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It’s hard to protect what you don’t understand. It’s also hard to protect data if you don’t know where it is. If your data has silently been mirrored to a data center overseas while migrating its way around the cloud, how would you know? How would you really be able either to protect it or know with certainty how secure it is? This is the problem with converging data – assuming it will work and be secure, and still interoperate and behave.
If you don’t know where your data is, you may not have much luck protecting it legally, or really knowing how that might happen across different overseas jurisdictions if you run into trouble. In that sense, it’s very hard nowadays to understand what’s really happening in the cloud; you just hope for the best – security-wise.
Not that you can’t know, but there are increasingly layers of abstraction – for market and technical reasons (high percentage marketing-related) – between you and where your data lives. If the markets dictate discount data storage overseas, you can bet some large portion of data will silently ooze there over time. If they dictate that everything should include “Cloud” in the title (rather than the underlying technology – typically a bunch of virtual machines that still need to be secured), then that’s what the brochures will say.
Combine that with multiple endpoints that are increasingly likely to be found in your pocket, purse or backpack, and the perimeter becomes very hard to understand, and harder to protect.
For years, interoperability across platforms has been the bane of technologists. They even have a show about it – Interop – where techies can vent and share stories, bad experiences, and (hopefully) fixes.
But there’s a converging trend towards simplify everything, very likely because managing many nodes instead of one or two is really hard, so it has to be made simple. The problem is, security is still hard. So if you put more big shiny “secure” buttons on your swarm of mobile/cloud/IoT devices, it doesn’t necessarily make it secure. If that were true, no one would be getting hacked now, right?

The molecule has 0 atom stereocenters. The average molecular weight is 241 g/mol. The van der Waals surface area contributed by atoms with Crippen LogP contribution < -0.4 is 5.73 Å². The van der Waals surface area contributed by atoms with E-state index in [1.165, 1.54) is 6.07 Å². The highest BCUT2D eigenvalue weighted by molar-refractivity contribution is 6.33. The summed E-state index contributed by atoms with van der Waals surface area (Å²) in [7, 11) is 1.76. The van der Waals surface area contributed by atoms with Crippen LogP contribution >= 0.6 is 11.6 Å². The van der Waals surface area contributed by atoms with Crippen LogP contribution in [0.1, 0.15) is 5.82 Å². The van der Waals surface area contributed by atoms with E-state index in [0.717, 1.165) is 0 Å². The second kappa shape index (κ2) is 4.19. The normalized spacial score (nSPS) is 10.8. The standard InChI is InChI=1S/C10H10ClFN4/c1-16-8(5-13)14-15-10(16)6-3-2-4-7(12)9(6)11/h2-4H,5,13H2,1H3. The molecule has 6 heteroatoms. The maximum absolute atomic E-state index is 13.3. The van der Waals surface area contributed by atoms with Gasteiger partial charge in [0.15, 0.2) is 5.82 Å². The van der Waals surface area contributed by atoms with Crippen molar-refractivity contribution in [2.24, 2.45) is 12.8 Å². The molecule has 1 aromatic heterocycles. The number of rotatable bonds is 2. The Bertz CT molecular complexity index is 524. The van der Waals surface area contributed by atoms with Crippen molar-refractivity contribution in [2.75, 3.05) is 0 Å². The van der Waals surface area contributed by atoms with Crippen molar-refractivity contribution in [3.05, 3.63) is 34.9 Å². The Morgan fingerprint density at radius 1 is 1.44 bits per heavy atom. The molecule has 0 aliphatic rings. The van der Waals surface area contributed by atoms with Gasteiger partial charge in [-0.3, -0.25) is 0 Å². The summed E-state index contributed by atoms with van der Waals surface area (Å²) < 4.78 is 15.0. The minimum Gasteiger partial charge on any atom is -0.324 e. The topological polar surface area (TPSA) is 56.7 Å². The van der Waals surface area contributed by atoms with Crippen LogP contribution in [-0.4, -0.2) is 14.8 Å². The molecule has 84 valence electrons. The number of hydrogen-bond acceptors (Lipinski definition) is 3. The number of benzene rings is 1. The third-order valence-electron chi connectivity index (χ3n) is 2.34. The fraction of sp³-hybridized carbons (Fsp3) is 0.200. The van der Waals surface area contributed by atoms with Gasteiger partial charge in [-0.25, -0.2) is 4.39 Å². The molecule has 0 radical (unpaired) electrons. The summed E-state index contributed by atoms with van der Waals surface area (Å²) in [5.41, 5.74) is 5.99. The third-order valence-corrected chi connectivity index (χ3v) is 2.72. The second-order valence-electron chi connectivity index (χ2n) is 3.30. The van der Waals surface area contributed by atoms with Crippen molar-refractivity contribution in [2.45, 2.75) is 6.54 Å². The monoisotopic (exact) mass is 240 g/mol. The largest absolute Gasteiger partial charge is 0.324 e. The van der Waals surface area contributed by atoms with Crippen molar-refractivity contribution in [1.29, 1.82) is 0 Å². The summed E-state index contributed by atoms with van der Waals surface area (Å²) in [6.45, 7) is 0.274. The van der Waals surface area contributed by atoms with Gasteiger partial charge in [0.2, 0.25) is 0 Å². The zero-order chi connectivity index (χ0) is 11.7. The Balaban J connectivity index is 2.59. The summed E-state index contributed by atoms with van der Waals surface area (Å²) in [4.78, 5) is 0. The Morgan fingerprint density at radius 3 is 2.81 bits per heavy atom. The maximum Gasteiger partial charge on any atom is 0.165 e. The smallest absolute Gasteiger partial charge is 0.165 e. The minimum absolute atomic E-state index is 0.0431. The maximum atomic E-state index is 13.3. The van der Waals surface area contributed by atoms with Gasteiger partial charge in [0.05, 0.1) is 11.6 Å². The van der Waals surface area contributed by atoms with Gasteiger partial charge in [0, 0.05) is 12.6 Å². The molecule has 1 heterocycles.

Sure, the vendors are trying to make security easier by default, but if all you want to see is a big shiny button and you’re not interested in what’s behind that button, it doesn’t make you more secure. It makes you more dependent on your vendors’ ethics.
Some companies that place a high focus on security can succeed if they are able to justify it to investors who typically view security as a money pit. But if market pressures prevail, all you’re left with is a shiny button you hope works.
If that company with the strong security ethics gets silently sold, who can say what the new landlord might dictate? Last year at Interop we watched lots of tech companies going on buying sprees, gobbling up solid tiny tech companies to add to their swelling portfolios. But who’s to say the new umbrella company will have the same sensibilities as the tiny startup that lived, ate and breathed security?
So now security is just as hard, but you have to have high confidence in your staff’s ability to sort through the hype and figure out the real fundamentals of security, and whether a vendor’s doing it well, or just has more shiny buttons than last year. Not even real buttons, but a button likeness on your mobile device.
Want to discuss further? Catch us at ESET Interop booth #1105 or after my Seven Ways Malicious Code Enters Your Virtual World presentation Friday May 6 (Lagoon K, 10:15 – 11:15). In case you are not able to attend Interop, then I recommend checking into this webcast from my presentation.
Author Cameron Camp, ESET